Medical marijuana remains on pilot-program status in Illinois.  The General Assembly is required, after the drug begins to actually be sold and used by patients, to look at how the program is being implemented and whether to make it permanent.  The pilot-program cultivation and sale of medical cannabis was legalized by the General Assembly in 2013.  The pilot program will automatically be repealed on January 1, 2018, unless its life is extended by law.

·         New health conditions may be added to medical marijuana eligibility list.   Under current law, a patient is only eligible for a medical cannabis card if he or she has been diagnosed with any one of 39 specified medical conditions.  Many patients who do not have any of these diagnoses, but who have chronic and intractable symptoms arising from other health conditions, have asked the Medical Cannabis Advisory Board to consider expanding the list of 39 medical conditions.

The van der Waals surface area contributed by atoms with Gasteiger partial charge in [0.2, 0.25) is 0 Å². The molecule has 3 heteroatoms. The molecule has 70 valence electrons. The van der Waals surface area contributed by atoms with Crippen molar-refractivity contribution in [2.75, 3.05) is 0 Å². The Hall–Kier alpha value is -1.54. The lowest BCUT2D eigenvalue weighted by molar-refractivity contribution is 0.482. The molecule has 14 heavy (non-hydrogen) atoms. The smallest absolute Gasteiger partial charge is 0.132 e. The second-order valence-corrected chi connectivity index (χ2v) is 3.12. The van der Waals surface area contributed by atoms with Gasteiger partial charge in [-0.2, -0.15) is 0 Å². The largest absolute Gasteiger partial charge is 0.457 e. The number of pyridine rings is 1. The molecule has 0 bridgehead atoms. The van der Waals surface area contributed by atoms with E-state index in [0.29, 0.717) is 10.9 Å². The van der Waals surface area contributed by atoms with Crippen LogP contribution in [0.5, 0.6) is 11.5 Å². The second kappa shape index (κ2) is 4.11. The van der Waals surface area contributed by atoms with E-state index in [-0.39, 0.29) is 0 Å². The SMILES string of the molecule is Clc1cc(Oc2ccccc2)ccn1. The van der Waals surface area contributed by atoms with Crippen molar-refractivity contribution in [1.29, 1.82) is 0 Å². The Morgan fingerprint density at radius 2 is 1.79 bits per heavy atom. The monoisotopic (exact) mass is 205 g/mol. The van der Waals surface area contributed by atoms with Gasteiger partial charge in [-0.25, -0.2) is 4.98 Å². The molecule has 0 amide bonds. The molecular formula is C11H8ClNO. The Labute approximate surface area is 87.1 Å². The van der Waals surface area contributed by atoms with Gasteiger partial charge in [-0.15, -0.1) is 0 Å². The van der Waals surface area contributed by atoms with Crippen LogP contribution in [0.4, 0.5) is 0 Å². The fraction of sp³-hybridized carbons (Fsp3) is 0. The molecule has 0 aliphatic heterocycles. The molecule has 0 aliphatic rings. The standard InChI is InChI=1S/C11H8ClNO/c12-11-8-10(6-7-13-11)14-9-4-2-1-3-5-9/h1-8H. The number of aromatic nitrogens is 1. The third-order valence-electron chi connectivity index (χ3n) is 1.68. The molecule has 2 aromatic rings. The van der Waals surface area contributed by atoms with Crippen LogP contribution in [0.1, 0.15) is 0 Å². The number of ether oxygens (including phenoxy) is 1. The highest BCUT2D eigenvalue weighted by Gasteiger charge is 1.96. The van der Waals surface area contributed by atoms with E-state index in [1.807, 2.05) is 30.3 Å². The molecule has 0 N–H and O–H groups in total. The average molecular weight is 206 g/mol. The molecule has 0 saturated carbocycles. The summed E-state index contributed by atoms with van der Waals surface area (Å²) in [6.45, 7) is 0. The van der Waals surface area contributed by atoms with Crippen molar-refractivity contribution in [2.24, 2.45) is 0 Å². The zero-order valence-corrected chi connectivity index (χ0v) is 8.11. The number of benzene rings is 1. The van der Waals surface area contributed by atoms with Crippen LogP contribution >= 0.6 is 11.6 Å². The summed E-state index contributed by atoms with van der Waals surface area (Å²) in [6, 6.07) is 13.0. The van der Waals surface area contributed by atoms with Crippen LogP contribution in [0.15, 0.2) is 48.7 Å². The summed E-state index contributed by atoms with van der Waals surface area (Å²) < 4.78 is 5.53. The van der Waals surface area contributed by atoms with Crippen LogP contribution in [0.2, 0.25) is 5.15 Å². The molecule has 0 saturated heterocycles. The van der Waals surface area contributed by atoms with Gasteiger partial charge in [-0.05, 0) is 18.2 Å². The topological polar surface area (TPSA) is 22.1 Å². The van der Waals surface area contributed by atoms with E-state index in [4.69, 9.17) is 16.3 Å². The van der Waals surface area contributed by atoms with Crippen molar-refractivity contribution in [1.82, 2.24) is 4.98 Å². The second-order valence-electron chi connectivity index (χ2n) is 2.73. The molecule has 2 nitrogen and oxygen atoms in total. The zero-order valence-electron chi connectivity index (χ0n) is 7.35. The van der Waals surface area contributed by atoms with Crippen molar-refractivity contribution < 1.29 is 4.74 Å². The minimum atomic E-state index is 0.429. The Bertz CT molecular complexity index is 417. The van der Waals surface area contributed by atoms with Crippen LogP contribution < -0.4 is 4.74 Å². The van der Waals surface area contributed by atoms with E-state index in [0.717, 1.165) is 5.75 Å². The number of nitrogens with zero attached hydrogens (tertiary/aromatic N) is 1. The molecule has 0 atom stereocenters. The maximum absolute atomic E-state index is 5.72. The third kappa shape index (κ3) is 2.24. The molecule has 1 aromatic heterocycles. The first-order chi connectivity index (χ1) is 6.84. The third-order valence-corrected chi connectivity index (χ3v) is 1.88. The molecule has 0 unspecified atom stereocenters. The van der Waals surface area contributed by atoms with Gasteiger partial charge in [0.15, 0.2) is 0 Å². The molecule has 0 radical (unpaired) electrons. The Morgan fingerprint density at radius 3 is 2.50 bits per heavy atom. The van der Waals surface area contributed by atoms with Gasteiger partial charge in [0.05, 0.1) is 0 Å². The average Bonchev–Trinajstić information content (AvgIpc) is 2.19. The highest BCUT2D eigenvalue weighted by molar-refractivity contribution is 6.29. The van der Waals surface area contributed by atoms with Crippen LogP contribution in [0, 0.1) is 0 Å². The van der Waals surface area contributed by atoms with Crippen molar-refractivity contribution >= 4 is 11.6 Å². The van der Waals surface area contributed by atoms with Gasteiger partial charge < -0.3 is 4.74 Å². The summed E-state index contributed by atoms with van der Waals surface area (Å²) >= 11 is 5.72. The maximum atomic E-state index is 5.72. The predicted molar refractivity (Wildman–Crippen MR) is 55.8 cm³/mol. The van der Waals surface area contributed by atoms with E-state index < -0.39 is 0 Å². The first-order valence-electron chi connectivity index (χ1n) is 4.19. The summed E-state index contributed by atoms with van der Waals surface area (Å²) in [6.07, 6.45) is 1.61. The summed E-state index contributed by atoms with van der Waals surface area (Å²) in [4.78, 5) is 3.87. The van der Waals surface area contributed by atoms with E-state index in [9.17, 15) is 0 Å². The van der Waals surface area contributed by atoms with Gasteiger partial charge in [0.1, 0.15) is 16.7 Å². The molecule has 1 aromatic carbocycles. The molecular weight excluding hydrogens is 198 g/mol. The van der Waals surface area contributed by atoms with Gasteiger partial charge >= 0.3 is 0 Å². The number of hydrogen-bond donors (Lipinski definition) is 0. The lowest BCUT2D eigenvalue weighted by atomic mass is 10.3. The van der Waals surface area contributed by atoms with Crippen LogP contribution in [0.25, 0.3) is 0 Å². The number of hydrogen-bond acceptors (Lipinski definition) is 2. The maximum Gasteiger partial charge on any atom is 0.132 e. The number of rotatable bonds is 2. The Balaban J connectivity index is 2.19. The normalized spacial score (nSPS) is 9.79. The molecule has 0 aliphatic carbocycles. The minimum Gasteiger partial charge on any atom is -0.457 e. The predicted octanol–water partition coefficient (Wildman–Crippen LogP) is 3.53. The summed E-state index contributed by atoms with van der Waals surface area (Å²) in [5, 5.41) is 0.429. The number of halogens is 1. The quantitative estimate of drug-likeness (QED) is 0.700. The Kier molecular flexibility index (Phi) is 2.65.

In a panel vote on Wednesday, October 7, the Advisory Board recommended that eight additional conditions, including autism, osteoarthritis, and post-traumatic stress disorder (PTSD), be added to the list.  The Advisory Board’s recommendation does not constitute final action; the vote will be forwarded to the Director of the Department of Public Health and the administration of Gov. Bruce Rauner.  

The Advisory Board’s recommendation follows a previous decision by the Rauner administration to hold off on expanding the medical marijuana diagnosis eligibility list for now.  In the previous round of denials, Gov. Rauner explained that he was reluctant to take precipitate action in the lack of operating evidence of the ability of the Illinois medical marijuana system to dispense small quantities of cannabis in a controlled, regulated manner under conditions of tight security.  The Advisory Board believes that the imminent time frame of actual medical marijuana dispensary sales in Illinois – which could start up as soon as late October or early November of this year – will provide the Rauner administration with the data and experience necessary to revisit this decision.